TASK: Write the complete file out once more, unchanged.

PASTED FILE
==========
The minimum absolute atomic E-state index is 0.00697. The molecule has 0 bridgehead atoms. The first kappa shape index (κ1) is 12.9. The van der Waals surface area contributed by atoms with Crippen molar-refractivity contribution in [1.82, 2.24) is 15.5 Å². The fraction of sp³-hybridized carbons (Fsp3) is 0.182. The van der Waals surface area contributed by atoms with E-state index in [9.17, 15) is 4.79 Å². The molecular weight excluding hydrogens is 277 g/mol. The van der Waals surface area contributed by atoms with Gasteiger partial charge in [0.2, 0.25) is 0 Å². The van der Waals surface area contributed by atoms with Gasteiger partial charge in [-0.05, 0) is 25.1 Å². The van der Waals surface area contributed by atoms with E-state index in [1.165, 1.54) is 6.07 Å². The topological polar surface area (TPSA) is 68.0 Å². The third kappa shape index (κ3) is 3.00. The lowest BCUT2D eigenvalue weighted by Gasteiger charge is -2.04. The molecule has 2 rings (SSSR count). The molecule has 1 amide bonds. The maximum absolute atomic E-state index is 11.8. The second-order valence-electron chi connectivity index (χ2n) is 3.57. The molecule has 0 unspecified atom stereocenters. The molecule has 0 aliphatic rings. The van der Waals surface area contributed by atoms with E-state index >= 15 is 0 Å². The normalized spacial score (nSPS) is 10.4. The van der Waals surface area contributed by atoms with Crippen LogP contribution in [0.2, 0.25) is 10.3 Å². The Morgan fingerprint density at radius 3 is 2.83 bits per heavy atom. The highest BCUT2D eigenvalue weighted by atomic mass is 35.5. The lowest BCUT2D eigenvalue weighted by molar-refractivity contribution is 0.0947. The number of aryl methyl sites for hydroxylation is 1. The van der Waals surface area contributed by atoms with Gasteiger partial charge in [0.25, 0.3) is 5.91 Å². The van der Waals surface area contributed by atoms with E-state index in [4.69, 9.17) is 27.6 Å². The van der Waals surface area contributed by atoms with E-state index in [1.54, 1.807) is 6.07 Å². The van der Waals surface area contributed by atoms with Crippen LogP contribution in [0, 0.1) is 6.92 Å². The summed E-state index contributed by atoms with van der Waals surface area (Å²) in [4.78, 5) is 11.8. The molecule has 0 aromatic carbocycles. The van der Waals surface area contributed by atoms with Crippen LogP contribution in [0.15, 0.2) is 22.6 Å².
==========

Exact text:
The minimum absolute atomic E-state index is 0.00697. The molecule has 0 bridgehead atoms. The first kappa shape index (κ1) is 12.9. The van der Waals surface area contributed by atoms with Crippen molar-refractivity contribution in [1.82, 2.24) is 15.5 Å². The fraction of sp³-hybridized carbons (Fsp3) is 0.182. The van der Waals surface area contributed by atoms with E-state index in [9.17, 15) is 4.79 Å². The molecular weight excluding hydrogens is 277 g/mol. The van der Waals surface area contributed by atoms with Gasteiger partial charge in [0.2, 0.25) is 0 Å². The van der Waals surface area contributed by atoms with Gasteiger partial charge in [-0.05, 0) is 25.1 Å². The van der Waals surface area contributed by atoms with E-state index in [1.165, 1.54) is 6.07 Å². The topological polar surface area (TPSA) is 68.0 Å². The third kappa shape index (κ3) is 3.00. The lowest BCUT2D eigenvalue weighted by Gasteiger charge is -2.04. The molecule has 2 rings (SSSR count). The molecule has 1 amide bonds. The maximum absolute atomic E-state index is 11.8. The second-order valence-electron chi connectivity index (χ2n) is 3.57. The molecule has 0 unspecified atom stereocenters. The molecule has 0 aliphatic rings. The van der Waals surface area contributed by atoms with E-state index >= 15 is 0 Å². The normalized spacial score (nSPS) is 10.4. The van der Waals surface area contributed by atoms with Crippen LogP contribution in [0.2, 0.25) is 10.3 Å². The Morgan fingerprint density at radius 3 is 2.83 bits per heavy atom. The highest BCUT2D eigenvalue weighted by atomic mass is 35.5. The lowest BCUT2D eigenvalue weighted by molar-refractivity contribution is 0.0947. The number of aryl methyl sites for hydroxylation is 1. The van der Waals surface area contributed by atoms with Gasteiger partial charge in [0.25, 0.3) is 5.91 Å². The van der Waals surface area contributed by atoms with E-state index in [4.69, 9.17) is 27.6 Å². The van der Waals surface area contributed by atoms with E-state index in [1.54, 1.807) is 6.07 Å². The van der Waals surface area contributed by atoms with Crippen LogP contribution in [0, 0.1) is 6.92 Å². The summed E-state index contributed by atoms with van der Waals surface area (Å²) in [4.78, 5) is 11.8. The molecule has 0 aromatic carbocycles. The van der Waals surface area contributed by atoms with Crippen LogP contribution in [0.15, 0.2) is 22.6 Å².